I think that we can agree that we often successfully shrink the change in our work with patients. We realize instinctively that giving 3 exercises as opposed to 15 will result in “better patient compliance”. But I’m wondering if there are other opportunities and strategies for incorporating this important axiom of change into our clinical practice.
I’m wondering if there are ways that we can highlight the change that the patient has already incorporated into their life so that they have the sense that they are already well on their way. I find myself often glossing over the positive steps that patients have taken in reducing their pain and focusing on what needs to happen next. As I write this, I wonder if taking a few extra minutes in a session to explore the positive action steps that a patient has taken can reinforce their change behaviour and give energy to both their Elephant and Rider.
I think this can apply to our exercise prescription and coaching. This week I caught myself highlighting how challenging a particular exercise was to the patient (I think that I have an underlying fear of giving exercises that are too easy). But what if I should focus on reinforcing the message that this exercise isn’t too difficult, that they’re already 80% of the way there.

What other ways can we help to get the Elephant moving?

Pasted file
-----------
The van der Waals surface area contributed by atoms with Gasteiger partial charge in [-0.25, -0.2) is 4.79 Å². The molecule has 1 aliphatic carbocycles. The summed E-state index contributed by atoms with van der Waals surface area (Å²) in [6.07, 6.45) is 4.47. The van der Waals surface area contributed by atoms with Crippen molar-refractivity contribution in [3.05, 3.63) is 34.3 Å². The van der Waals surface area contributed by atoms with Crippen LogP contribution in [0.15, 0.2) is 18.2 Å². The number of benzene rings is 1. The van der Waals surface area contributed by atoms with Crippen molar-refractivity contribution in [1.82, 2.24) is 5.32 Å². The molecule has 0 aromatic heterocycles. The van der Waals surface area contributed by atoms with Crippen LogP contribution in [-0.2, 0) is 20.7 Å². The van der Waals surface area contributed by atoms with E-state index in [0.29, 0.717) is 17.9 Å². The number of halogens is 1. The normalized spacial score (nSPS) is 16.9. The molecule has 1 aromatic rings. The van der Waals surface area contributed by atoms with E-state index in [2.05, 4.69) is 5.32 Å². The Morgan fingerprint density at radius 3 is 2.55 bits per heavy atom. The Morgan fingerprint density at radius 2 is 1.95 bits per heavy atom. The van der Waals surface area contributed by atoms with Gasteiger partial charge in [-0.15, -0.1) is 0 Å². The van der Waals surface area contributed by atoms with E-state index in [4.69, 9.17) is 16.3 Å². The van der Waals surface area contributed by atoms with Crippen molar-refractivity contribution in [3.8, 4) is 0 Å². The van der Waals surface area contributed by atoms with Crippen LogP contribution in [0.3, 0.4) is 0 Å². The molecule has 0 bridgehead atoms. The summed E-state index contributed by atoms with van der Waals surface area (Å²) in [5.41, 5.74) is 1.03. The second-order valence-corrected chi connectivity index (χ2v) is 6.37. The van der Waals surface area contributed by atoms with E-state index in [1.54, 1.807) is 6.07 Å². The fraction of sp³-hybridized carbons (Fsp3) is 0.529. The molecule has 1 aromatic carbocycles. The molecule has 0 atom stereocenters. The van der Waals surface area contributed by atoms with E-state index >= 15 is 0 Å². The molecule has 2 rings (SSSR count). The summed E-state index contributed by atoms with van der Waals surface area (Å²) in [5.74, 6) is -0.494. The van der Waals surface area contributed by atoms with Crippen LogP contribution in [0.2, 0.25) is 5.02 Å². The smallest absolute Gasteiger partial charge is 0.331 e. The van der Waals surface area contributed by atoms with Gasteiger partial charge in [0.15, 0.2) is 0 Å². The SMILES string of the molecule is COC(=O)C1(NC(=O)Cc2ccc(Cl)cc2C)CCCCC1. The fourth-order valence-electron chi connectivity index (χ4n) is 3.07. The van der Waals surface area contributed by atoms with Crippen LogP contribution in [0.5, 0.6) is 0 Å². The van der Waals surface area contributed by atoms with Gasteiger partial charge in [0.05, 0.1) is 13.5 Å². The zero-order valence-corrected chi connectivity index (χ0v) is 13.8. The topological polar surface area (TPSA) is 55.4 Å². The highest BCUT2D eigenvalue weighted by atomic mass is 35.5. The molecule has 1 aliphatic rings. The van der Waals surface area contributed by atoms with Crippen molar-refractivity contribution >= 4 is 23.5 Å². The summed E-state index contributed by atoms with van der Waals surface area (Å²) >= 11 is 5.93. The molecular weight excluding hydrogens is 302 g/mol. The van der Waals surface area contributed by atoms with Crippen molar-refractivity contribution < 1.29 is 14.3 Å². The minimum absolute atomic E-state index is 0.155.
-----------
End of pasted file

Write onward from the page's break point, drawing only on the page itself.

Each patient that we interact with will be on a different place on the scale of motivation to change. The challenge is that the motivation for change ebbs and flows and those that start off strong can quickly get discouraged if change (often a reduction in their pain) isn’t experienced quickly enough. And then there are those that are low on motivation right from the first visit and we need to very quickly and intuitively give hope and quick success to motivate both their Rider and Elephant.
I look forward to your thoughts about new strategies and perspectives on helping motivate our patients to healthy change.

About the Author:

Andrew Koppejan, PT

Andrew Koppejan, PT

As a physiotherapist with more than thirteen years of clinical experience, I’ve travelled a unique path of self-discovery and clinical experiences that has brought me to a place of clinical flow. I help movement clinicians move from a place of frustration to flow in their clinical practice.